The informant checked further. He and his daughter made two trips into Buenos Aires, trying to find where the Eichmanns lived and to meet the head of the family. The informant went on to say that, "It was then that we recalled an episode to which we had not attributed any importance at the beginning: my daughter and Nicolas had been writing to each other since we moved here, but he never told her where he lived; he asked her to send her letters to the address of a mutual friend."[7]

The daughter added further details,

"When we sent to Buenos Aires I asked a friend to help me find his house. I knocked at the door and it was opened by a women. I asked her in German if this was the house of the Eichmann family. Her reply did not come immediately, and during the pause a middle-aged man wearing glasses came and stood beside her. I asked him if Nick was home. He said no, Nick was working overtime. I asked if he was Mr. Eichmann. . . He said he was but only after some hesitation."[8]


The detective never found out why the man would have willingly confirmed he was Mr. Eichmann, since he was using another name. And, it was never mentioned whether the blind man's daughter ever saw Nicholas Eichmann again.

Bauer's Second Lead to Eichmann

Dr. Bauer visited Israel in 1959 and met Isser Harel. At this meeting, Bauer passed on new information, from a different informant, which again supported the notion of Eichmann being in Argentina. According to this source, Eichmann appeared to be using the name Ricardo Klement. With this lead, Harel tried to get Bauer to divulge more information about his source. As Harel later recalled, this question was not very fruitful.

"It was absolutely impossible to make Bauer reveal any details whatsoever about the new source. But I realized immediately that this was the turning point and we were now steering toward the open road. Only one question bothered me, and I asked for clarification: How can I be sure there is no connection, either direct or indirect, between the new source and [the first informant]? Bauer's reply was unequivocal: There is not, and there never could be, any connection between the two."


The Mossad's Plan

The Mossad obtained photos of Ricardo Klement, and determined that he was the right size and age as Eichmann. His appearance reflected the physical changes likely to have occurred in Eichmann in the 15 years since World War II ended, and efforts to change his appearance, including growing a mustache. When Klement was brought to Israel, the Mossad planned to have several Israelis who had met Eichmann view him to confirm his identity. The Mossad strongly believed that Klement was Eichmann. However, they knew, in the words of one agent involved in the capture, that "We can't be one hundred percent sure until we've got him."[10]

Harel felt he had enough evidence to authorize the capture of Ricardo Klement, but he wanted to make sure the Israelis had legal justification to remove Klement from foreign soil and try him in Israel. Israeli judicial experts confirmed that trying the suspect in Israel would be legal. The Israelis always understood that taking Eichmamn from Argentina would violate that nation's sovereignty. With Israeli Prime Minister David Ben-Gurion's approval, the plan went into action.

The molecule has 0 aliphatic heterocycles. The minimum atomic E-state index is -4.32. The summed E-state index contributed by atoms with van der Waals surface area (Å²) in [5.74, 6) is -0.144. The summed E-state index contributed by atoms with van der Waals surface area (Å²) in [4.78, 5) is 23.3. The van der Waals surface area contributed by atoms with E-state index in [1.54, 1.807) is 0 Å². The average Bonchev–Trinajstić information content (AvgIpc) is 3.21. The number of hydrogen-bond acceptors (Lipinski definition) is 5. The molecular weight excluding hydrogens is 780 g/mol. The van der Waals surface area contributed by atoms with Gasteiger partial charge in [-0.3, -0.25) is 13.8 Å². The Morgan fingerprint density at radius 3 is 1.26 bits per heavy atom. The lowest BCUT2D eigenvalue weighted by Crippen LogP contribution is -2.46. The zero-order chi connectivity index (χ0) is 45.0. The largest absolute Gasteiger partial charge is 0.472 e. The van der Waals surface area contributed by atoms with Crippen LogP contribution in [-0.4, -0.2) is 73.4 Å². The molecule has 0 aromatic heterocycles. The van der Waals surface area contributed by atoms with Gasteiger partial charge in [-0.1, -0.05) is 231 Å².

A team of Israeli agents was sent to Argentina. Harel would not be present for the actual capture, but he was in Argentina personally supervising the mission. The Israeli agents began to study Klement's habits, to make specific plans for his capture and transportation to Israel. They selected "safe houses," alternative places to hold the suspect until he could be moved from Argentina. The agents had to be careful when renting these houses, so that landlords would not become suspicious. They needed to minimize the number of people seen coming and going from these houses, to avoid having to explain things to neighbors. The Israelis even had a doctor with them, to take care of Klement and to sedate him for the trip to the airport.

The Mossad also planned what to do in case the Argentine police discovered the kidnapping. Harel ordered one of his men to handcuff himself to Eichmann and throw away the key if the police became involved. One or two other men would stay in the area to report on what happened. The designated agent was ordered, over his protests, to tell the police he was part of a volunteer effort led by Isser Harel to capture Adolf Eichmann and turn him over to Argentine authorities.

Harel and his men even helped plan a special El Al airlines flight from Israel to Buenos Aires, and back. The flight would bring an Israeli delegation to help Argentina celebrate the May 1960 150th anniversary of Argentine independence. The plane would carry Eichmann back to Israel.

Klement's Capture